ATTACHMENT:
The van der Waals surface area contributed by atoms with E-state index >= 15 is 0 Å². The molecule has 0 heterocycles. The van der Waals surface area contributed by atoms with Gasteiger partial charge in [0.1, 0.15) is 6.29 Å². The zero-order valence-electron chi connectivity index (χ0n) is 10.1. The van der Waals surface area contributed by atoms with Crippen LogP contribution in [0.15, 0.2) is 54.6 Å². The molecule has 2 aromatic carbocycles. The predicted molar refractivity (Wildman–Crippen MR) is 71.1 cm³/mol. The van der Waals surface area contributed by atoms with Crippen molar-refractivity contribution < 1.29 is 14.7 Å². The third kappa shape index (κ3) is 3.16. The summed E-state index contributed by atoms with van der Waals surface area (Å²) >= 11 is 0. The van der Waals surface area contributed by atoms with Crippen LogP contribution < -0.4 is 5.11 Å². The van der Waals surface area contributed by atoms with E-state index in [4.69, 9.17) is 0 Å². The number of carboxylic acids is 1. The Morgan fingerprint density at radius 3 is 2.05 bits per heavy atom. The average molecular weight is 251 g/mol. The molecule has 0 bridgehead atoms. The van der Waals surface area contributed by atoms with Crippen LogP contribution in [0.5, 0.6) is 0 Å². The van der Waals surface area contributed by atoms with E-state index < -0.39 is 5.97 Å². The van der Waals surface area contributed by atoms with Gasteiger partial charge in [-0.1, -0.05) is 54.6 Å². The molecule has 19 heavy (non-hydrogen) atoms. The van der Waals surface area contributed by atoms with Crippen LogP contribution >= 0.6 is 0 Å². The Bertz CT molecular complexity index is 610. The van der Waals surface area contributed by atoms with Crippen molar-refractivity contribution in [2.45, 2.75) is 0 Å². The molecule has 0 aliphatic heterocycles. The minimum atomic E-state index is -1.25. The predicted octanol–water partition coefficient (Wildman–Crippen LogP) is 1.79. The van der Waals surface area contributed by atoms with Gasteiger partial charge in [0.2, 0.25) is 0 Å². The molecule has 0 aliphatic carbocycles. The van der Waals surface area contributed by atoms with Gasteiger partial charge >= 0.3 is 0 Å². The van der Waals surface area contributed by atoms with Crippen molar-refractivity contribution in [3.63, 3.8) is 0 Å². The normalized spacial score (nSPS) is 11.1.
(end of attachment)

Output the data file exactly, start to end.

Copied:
The van der Waals surface area contributed by atoms with E-state index >= 15 is 0 Å². The molecule has 0 heterocycles. The van der Waals surface area contributed by atoms with Gasteiger partial charge in [0.1, 0.15) is 6.29 Å². The zero-order valence-electron chi connectivity index (χ0n) is 10.1. The van der Waals surface area contributed by atoms with Crippen LogP contribution in [0.15, 0.2) is 54.6 Å². The molecule has 2 aromatic carbocycles. The predicted molar refractivity (Wildman–Crippen MR) is 71.1 cm³/mol. The van der Waals surface area contributed by atoms with Crippen molar-refractivity contribution < 1.29 is 14.7 Å². The third kappa shape index (κ3) is 3.16. The summed E-state index contributed by atoms with van der Waals surface area (Å²) >= 11 is 0. The van der Waals surface area contributed by atoms with Crippen LogP contribution < -0.4 is 5.11 Å². The van der Waals surface area contributed by atoms with E-state index in [4.69, 9.17) is 0 Å². The number of carboxylic acids is 1. The Morgan fingerprint density at radius 3 is 2.05 bits per heavy atom. The average molecular weight is 251 g/mol. The molecule has 0 bridgehead atoms. The van der Waals surface area contributed by atoms with Crippen LogP contribution in [0.5, 0.6) is 0 Å². The van der Waals surface area contributed by atoms with E-state index < -0.39 is 5.97 Å². The van der Waals surface area contributed by atoms with Gasteiger partial charge in [-0.1, -0.05) is 54.6 Å². The molecule has 19 heavy (non-hydrogen) atoms. The van der Waals surface area contributed by atoms with Crippen LogP contribution >= 0.6 is 0 Å². The Bertz CT molecular complexity index is 610. The van der Waals surface area contributed by atoms with Crippen molar-refractivity contribution in [2.45, 2.75) is 0 Å². The molecule has 0 aliphatic heterocycles. The minimum atomic E-state index is -1.25. The predicted octanol–water partition coefficient (Wildman–Crippen LogP) is 1.79. The van der Waals surface area contributed by atoms with Gasteiger partial charge in [0.2, 0.25) is 0 Å². The molecule has 0 aliphatic carbocycles. The van der Waals surface area contributed by atoms with Gasteiger partial charge >= 0.3 is 0 Å². The van der Waals surface area contributed by atoms with Crippen molar-refractivity contribution in [3.63, 3.8) is 0 Å². The normalized spacial score (nSPS) is 11.1.